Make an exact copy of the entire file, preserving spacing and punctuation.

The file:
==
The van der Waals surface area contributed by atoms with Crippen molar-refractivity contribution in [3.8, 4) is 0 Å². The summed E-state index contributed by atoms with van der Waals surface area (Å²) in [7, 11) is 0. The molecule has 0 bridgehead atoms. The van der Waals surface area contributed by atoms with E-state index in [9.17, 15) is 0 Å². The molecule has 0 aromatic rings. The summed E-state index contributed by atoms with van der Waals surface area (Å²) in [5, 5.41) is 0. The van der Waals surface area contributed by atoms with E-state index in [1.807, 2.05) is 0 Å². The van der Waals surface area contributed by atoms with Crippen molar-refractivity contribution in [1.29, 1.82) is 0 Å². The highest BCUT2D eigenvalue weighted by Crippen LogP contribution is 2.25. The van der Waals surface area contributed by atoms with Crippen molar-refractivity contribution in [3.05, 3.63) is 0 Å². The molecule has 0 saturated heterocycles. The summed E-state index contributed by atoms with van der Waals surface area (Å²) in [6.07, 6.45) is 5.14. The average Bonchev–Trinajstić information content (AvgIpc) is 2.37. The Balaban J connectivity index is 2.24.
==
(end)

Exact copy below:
The van der Waals surface area contributed by atoms with Crippen molar-refractivity contribution in [3.8, 4) is 0 Å². The summed E-state index contributed by atoms with van der Waals surface area (Å²) in [7, 11) is 0. The molecule has 0 bridgehead atoms. The van der Waals surface area contributed by atoms with E-state index in [9.17, 15) is 0 Å². The molecule has 0 aromatic rings. The summed E-state index contributed by atoms with van der Waals surface area (Å²) in [5, 5.41) is 0. The van der Waals surface area contributed by atoms with E-state index in [1.807, 2.05) is 0 Å². The van der Waals surface area contributed by atoms with Crippen molar-refractivity contribution in [1.29, 1.82) is 0 Å². The highest BCUT2D eigenvalue weighted by Crippen LogP contribution is 2.25. The van der Waals surface area contributed by atoms with Crippen molar-refractivity contribution in [3.05, 3.63) is 0 Å². The molecule has 0 saturated heterocycles. The summed E-state index contributed by atoms with van der Waals surface area (Å²) in [6.07, 6.45) is 5.14. The average Bonchev–Trinajstić information content (AvgIpc) is 2.37. The Balaban J connectivity index is 2.24.